[reportlab-users] ReportLab 3.x packaging and deployment

Marius Gedminas marius at gedmin.as
Tue Jan 14 07:08:02 EST 2014

On Tue, Jan 14, 2014 at 11:19:01AM +0000, Andy Robinson wrote:

> On 14 January 2014 11:00, Marius Gedminas <marius at gedmin.as> wrote:

> > It would be awesome if I could sudo apt-get install python-reportlab and

> > then somehow make it available in selected virtualenvs, but that's a

> > discussion for another list.


> Dumb questions but can't you...


> 1. sudo apt-get install python-reportlab

> 2. create a virtualenv with no site packages

> 3. make a symlink from the venv's site-packages to the system reportlab?


But I generally find

sudo apt-get build-dep python-reportlab

and then building form source simpler. (Because I have build scripts
that create the virtualenv and pip install -r requirements.txt for me,
and I don't want to put hacks in the middle of those scripts, and I have
no way to pause the script so I could run a custom command after
virtualenv creation but before pip install tries to pull in ReportLab
via some dependency chain.)

> I concluded long ago that pip can't do everything. All of our web

> projects (and we have a LOT) have a shell script at the top level to

> build/rebuild the environment. So we can check if a symlink exists

> and create one if it's missing, and do other "procedural" stuff.

I tend to have Makefiles to build virtualenvs on demand etc. It helps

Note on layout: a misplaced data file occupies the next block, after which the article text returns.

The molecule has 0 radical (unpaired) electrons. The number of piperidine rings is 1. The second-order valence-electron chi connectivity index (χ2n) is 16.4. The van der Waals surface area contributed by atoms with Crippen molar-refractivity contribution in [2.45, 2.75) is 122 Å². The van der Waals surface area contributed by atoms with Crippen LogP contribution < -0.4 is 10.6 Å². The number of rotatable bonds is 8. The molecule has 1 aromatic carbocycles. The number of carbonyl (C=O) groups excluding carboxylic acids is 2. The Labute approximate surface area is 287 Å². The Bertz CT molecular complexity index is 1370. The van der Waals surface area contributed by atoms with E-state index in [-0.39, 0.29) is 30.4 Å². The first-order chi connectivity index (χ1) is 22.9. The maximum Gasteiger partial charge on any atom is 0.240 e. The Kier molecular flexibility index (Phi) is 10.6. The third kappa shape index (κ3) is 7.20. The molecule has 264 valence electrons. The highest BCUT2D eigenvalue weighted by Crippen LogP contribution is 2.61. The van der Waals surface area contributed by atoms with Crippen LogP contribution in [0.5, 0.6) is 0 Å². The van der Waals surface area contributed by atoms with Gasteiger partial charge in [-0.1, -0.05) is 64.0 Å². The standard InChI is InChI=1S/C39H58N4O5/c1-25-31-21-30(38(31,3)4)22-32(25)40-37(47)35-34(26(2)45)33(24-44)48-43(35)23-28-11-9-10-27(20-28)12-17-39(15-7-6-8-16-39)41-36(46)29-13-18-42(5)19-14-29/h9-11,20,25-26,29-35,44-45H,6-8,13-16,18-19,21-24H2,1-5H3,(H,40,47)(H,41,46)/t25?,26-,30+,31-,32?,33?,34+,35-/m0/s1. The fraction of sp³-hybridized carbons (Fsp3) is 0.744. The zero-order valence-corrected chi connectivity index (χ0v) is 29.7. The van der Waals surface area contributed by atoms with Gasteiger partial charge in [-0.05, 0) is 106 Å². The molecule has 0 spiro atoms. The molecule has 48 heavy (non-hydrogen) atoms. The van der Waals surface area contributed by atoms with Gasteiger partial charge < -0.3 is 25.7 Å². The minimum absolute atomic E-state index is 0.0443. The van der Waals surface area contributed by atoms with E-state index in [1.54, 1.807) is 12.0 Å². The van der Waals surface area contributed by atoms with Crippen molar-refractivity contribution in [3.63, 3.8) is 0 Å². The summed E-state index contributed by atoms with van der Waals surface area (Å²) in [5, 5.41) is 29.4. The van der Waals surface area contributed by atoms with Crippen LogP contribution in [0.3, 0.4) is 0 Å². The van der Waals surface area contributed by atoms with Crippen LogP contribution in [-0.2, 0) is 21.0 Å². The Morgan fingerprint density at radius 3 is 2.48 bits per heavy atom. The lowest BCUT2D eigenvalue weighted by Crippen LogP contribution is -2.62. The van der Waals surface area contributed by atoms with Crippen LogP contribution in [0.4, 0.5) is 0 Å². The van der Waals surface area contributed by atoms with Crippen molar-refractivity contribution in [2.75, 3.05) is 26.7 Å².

that I never have to deploy on Windows.

> A requirements.txt which specifies all dependencies is a wonderful

> thing to have anyway. And pip is happy enough for pure when you add a

> couple more pure Python packages to tour requirements in an existing

> project overnight. But it needs a lot of 'nursing through'. Right

> now I'm working on someone else's financial app needing matplotlib,

> scipy (hence fortran), tables (hence HDF5 which absolutely demands a

> local source build inside the venv) etc etc.

Numpy/scipy are a bit special, but sudo apt-get build-dep helps a lot.

I think people (especially scientists who need things like Numpy/Scipy)
are recommending Conda as a solution for prebuilt binary packages that
match your platform exactly. I haven't had a chance to try it yet.

Marius Gedminas
Q: What's tiny and yellow and very, very, dangerous?
A: A canary with the super-user password.
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